Both these school were established with untiring efforts of Master Khanchand Balani.
Lansdowne Bridge
Although during Meers` rule there was no arrangement for children`s education from Government`s side, but later during the British rule Sindhi was taught in School in Guband , that was also called as Qube varo school, that was opp. Sukkur Jail.  That Guband with 40` ht. has eight sides, that is why it was called Athan Passan Vro Guband.  In 1984 when Municipal Vernacular school was established, the school at Guband was wound up.  But soon at the          Qube vari place, Mian Abdulah Peerzada starded K.G.school for children, where besides Kinder Garden education, children were taught games, music and dance, children used to attend the K.G. school with great interest.

Lloyd Barrage or Sukkur Barrage
Sukkur Barrage 
The Sukkur Barrage has 66 Gates. The Sukkur barrage (formally called Lloyd Barrage), built under the British Raj on the Indus river, controls one of the largest irrigation systems in the world. It was designed by Sir Arnold Musto KCIE, and constructed under the overall direction of Sir Charlton Harrison, KCIE, as Chief Engineer. Construction of the barrage was started in 1923 and completed in January 1932. The 5,001 feet (1,524 m) long barrage is made of yellow stone and steel and can water nearly 10 million acres (40,000 km2) of farmland through its seven large canals. Some of the canals are larger than the Suez Canal.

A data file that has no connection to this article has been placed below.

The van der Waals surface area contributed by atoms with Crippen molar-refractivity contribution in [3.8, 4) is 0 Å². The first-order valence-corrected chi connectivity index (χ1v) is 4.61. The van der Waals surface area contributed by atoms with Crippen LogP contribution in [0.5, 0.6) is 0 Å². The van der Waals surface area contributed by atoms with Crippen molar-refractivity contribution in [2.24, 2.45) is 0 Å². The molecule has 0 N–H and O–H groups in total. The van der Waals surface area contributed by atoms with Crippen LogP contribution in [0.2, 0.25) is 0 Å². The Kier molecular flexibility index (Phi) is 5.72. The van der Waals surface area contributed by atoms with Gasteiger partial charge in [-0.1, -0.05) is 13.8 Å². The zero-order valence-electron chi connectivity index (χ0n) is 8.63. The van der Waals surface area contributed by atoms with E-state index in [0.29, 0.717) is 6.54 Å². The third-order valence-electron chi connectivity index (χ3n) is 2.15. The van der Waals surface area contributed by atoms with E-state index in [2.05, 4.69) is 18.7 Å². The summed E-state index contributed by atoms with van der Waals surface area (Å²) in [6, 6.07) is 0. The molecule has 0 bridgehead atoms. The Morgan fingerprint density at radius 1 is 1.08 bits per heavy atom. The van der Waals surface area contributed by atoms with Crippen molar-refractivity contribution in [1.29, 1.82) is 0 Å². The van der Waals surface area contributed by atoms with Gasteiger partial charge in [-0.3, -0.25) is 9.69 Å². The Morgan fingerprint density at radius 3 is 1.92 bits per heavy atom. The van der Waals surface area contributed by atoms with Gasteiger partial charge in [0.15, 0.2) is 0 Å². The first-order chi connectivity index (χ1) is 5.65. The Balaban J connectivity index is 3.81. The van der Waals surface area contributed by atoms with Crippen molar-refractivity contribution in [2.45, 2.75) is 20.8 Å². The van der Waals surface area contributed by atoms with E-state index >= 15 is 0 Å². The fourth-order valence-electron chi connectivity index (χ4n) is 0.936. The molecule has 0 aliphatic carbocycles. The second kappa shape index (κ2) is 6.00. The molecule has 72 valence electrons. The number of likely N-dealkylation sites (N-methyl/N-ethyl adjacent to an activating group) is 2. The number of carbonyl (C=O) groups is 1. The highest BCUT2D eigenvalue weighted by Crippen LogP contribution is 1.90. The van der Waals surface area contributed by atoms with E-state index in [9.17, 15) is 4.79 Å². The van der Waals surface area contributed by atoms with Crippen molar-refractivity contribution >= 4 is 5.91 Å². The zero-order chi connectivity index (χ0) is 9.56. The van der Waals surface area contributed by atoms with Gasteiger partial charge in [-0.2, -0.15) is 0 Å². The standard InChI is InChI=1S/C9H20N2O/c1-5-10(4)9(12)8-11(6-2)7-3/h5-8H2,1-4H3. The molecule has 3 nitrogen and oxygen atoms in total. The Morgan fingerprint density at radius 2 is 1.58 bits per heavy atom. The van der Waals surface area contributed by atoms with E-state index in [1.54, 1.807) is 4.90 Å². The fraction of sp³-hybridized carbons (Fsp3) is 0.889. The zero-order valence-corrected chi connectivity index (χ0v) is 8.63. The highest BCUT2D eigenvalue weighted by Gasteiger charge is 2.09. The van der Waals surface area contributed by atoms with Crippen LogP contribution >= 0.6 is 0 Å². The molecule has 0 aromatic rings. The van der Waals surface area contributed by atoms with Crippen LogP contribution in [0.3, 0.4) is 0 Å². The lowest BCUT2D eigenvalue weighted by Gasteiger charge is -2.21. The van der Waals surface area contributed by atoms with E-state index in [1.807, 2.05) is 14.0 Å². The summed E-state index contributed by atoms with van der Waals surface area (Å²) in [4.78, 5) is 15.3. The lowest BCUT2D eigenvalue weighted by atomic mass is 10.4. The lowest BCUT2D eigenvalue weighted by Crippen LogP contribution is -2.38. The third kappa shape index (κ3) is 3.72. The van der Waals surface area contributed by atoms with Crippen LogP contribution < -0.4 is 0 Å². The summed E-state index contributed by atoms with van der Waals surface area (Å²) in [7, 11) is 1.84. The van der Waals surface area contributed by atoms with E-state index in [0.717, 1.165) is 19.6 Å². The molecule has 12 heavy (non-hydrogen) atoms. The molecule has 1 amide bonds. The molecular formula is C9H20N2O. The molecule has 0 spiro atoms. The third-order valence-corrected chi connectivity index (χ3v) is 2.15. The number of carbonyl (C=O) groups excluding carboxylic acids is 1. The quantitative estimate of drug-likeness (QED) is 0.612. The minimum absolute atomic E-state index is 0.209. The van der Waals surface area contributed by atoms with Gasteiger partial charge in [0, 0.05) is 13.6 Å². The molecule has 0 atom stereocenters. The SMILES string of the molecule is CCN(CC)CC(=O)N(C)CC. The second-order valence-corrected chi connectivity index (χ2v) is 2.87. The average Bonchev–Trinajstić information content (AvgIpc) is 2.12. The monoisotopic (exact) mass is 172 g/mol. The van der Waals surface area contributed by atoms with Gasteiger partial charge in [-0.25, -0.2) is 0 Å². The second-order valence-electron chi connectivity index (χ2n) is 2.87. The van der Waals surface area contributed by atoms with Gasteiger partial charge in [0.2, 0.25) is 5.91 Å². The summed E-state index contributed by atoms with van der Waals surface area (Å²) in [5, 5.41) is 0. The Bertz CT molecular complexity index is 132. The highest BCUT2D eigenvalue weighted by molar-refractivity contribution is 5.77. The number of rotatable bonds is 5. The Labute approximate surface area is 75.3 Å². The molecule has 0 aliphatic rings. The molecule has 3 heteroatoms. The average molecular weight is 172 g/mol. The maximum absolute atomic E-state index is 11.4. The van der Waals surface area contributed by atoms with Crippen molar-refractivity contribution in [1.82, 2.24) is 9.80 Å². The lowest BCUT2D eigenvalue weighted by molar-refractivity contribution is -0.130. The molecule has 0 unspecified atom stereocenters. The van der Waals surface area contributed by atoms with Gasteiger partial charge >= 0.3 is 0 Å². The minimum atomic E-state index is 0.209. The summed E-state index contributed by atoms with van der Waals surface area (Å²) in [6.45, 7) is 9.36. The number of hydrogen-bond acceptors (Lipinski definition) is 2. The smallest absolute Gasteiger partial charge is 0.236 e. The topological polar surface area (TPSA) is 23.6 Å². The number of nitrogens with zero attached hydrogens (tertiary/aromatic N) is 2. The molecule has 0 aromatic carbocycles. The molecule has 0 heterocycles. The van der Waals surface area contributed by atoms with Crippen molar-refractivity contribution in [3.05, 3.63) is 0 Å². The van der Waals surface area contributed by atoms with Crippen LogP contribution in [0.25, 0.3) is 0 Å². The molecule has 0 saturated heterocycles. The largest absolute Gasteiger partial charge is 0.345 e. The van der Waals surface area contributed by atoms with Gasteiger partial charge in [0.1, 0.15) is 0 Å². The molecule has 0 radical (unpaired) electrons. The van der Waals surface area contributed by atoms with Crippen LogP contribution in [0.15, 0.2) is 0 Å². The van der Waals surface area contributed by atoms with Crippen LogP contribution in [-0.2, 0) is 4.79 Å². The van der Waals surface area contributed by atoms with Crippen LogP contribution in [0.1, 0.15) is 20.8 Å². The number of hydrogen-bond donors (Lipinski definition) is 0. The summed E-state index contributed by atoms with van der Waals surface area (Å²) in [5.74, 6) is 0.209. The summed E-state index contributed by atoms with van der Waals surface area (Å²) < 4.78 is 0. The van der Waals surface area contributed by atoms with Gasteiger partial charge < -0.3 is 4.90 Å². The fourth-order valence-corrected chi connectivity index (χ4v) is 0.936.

Lansdowne Bridge

In November 2004, the government of Pakistan initiated a rehabilitation project to revitalize its water storage capacity and distribution efficiency. The project was completed in July 2005, (with less than the allocated amount of Rs. 887 million). Experts believe that the rehabilitation of the barrage has enhanced its efficiency for another 60 to 70 years.

Imam Bargah Rohri

Rohri or Lohri, 27° 41’ North Latitude, 68° 56’ East Longitude, headquarter of the taluka (tehsile) of that name, is a Municipal Town.

The town is situated on the left bank of the river Indus (Sanskrit, Sindhu; Greek, Sinthes; Latin Sindus [from Bukkur in Sukkur to the sea the river is known familiarly among the people of the province as the Darya]), on a rocky eminence of limestone interspersed with flints, which is terminated abruptly on the western side of a precipice 12 meters high rising from the bank of the river, which during the inundation attains a height of about 05 meters above its lowest level.